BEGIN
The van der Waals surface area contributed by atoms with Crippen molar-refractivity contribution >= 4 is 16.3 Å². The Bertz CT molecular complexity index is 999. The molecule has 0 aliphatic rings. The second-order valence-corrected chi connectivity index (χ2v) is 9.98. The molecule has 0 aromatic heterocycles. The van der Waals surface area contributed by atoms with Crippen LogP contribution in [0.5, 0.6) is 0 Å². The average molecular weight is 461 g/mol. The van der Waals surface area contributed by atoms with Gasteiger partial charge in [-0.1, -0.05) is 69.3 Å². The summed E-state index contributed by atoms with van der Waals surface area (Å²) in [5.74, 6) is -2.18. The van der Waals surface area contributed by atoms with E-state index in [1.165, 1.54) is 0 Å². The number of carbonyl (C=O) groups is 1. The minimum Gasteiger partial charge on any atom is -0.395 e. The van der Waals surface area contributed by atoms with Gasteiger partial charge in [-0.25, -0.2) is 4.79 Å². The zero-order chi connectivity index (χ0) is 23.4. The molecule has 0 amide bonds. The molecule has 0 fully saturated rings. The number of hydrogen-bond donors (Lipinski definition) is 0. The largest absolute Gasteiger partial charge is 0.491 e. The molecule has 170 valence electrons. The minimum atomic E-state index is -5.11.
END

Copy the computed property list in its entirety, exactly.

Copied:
The van der Waals surface area contributed by atoms with Crippen molar-refractivity contribution >= 4 is 16.3 Å². The Bertz CT molecular complexity index is 999. The molecule has 0 aliphatic rings. The second-order valence-corrected chi connectivity index (χ2v) is 9.98. The molecule has 0 aromatic heterocycles. The van der Waals surface area contributed by atoms with Crippen LogP contribution in [0.5, 0.6) is 0 Å². The average molecular weight is 461 g/mol. The van der Waals surface area contributed by atoms with Gasteiger partial charge in [-0.1, -0.05) is 69.3 Å². The summed E-state index contributed by atoms with van der Waals surface area (Å²) in [5.74, 6) is -2.18. The van der Waals surface area contributed by atoms with E-state index in [1.165, 1.54) is 0 Å². The number of carbonyl (C=O) groups is 1. The minimum Gasteiger partial charge on any atom is -0.395 e. The van der Waals surface area contributed by atoms with Gasteiger partial charge in [-0.25, -0.2) is 4.79 Å². The zero-order chi connectivity index (χ0) is 23.4. The molecule has 0 amide bonds. The molecule has 0 fully saturated rings. The number of hydrogen-bond donors (Lipinski definition) is 0. The largest absolute Gasteiger partial charge is 0.491 e. The molecule has 170 valence electrons. The minimum atomic E-state index is -5.11.